Okay, back to the city…

Dinner and a Movie. And a Show.

Saturday, April 26th, 2014 | Family, Film, Food, Friends | No Comments

Bob had me over to watch Babette’s Feast. He made beer bread soup, taking inspiration from a culinary corner of the film that isn’t the one that usually inspires such activity. He took some liberties with the recipe in the film (beer, water and bread), including the addition of pureed fresh peas, which provided some much needed vegetable matter as well as a not entirely pleasant green tint that brought to mind scenes from The Exorcist more so than Babette’s Feast. I brought over some plundered Pliny the Elder beer from a visit last week to the Russian River Brewing Company in Santa Rosa. The beers there are lip-smackingly delicious, covering the entire breadth of tastebud sensation, from sweet caramel to sour cherry. After dinner and the movie, we went to Oddball Cinema on Capp to check out the evening’s show of vintage erotic films. One film from 1970 was a filmic equivalent of the sexual experience—lots of blurry red body parts, hair, and panting—and came the closest to creating a sensual and erotic atmosphere. But generally, the films were the stuff of stag parties in the 1950s and 60s, mostly titillation, except for a disturbing screwball comedy porn flick from the silent era starring a trio of scantily clad beach beauties, a horny little dude, and a goat. Another prescient silent film depicted the developing medium of television as a potential means of bringing topless women into the homes of frustrated adolescents.

David and I went to see Morgan James at the Venetian Room. She’s a young singer with a powerful voice who idolizes Nina Simone, one of the great song-stylists of the 20th Century, and while singing her tunes, channels instead that high-pitched Broadway belting style that is about as far as one can get from Nina Simone. She did deliver a few amazingly forceful interpretations of jazz standards that went slightly beyond her Jazzy Little Mermaid voice into the realm of soulful interpretation. I really should have taken notes, because I can’t for the life of me recall the particular songs, but if you like that kind of powerful high decibel singing free of burdensome emotional content, she’s the singer for you!

Broadway, Burglary, and Sergeants Bert & Ernie

Wednesday, January 1st, 2014 | Art, Film, Food, Friends, Travel | No Comments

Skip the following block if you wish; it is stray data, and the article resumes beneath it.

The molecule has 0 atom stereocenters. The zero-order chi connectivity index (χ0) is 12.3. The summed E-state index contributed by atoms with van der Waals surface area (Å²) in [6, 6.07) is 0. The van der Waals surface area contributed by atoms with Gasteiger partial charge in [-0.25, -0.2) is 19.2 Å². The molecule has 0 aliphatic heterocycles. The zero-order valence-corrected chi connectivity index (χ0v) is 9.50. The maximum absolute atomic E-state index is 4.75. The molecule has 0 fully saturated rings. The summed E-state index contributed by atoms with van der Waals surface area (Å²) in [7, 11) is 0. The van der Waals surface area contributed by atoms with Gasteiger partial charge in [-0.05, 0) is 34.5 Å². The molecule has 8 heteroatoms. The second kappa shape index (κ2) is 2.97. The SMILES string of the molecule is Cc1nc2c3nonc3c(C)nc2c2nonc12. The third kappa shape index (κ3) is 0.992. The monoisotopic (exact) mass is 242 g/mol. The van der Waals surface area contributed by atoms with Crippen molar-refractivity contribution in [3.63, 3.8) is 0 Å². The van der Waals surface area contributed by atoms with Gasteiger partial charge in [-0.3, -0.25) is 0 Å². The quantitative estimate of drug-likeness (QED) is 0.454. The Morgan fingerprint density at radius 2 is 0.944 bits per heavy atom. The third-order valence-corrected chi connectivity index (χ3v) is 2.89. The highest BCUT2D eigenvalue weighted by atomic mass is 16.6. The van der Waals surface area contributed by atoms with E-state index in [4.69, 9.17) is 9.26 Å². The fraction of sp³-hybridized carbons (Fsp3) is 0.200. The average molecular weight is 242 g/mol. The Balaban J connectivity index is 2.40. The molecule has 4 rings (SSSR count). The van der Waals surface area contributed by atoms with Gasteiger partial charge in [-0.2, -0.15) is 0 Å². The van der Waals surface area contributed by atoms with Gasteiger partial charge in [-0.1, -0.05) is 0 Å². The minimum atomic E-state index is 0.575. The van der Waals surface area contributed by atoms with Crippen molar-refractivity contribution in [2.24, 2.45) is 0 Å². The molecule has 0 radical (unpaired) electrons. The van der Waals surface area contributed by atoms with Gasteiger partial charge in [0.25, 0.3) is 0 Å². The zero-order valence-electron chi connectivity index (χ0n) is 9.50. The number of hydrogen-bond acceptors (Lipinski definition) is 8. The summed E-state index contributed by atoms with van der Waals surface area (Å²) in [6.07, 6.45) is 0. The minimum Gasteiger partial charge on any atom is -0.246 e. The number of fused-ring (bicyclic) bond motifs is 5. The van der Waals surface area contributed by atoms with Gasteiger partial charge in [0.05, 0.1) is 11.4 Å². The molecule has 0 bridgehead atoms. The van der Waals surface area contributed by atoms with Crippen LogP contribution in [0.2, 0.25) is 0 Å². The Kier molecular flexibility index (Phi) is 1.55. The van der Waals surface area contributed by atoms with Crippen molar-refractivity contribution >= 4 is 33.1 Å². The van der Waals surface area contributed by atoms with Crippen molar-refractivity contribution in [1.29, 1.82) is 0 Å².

Big Chrissy and I took a trip to New York City for Christmas.  We had our luggage stolen from our hotel room, but we saw some great shows, were photographed by Bill Cunningham buying bananas in Brooklyn, and got to ride in a cop car!

The night our luggage was stolen, we made our way to the local precinct to report the burglary.  It was just like in Barney Miller, a shabby interior filled with wise-cracking, heavily-New-York-accented helpful cops.  They drove us back to our hotel in a real NYPD cruiser, but somehow the back seat was pushed forward taking up all the legroom, so Chrissy sat side-saddle and I in a lotus position.  Looking through the rain-smeared windows at the blinking lights outside I thought of Taxi Driver and Bernard Hermann’s haunting score.  “This is totally worth being burgled,” I told the cops.

We spent several hours with them at the hotel, as we waited for the fingerprint guy.  I told them that we had already fouled the crime scene and that fingerprints weren’t necessary and that in San Francisco the police would have never taken the theft of our underwear and socks so seriously.  “Aren’t there other crimes in the neighborhood that you guys should be looking into?  Rapes?  Murders?”  Sergeants Bert & Ernie looked at us gravely, “We take every crime seriously.”  Chrissy and I just melted.  New York cops are indeed the finest.

We saw Isaac Julien’s ridiculous but sumptuous installation at MoMA, supposedly about some tragic drowning, but really about Maggie Cheung flying over gorgeous Chinese scenery, the subject matter seemingly of no real interest to the artist or anybody there.  The Margritte show was just a delight, completely amazing the dazzlingly mature and inventive body of work that he produced from the ages of 28-30.  Walking through Mike Kelly’s retrospective at PS1, the only thought that came to mind was that suicide was inevitable.  Ah, Wangechi Mutu’s show at the Brooklyn Museum was the show for me.  First of all, nobody goes there, to the Brooklyn Museum, so you can really spend time with the work with no one taking pictures over your shoulders.  She creates collages and sculptural pieces that are simultaneously lovely and disturbing, two qualities that I strive for but rarely achieve.  I’m totally going to steal from her this year, so watch out…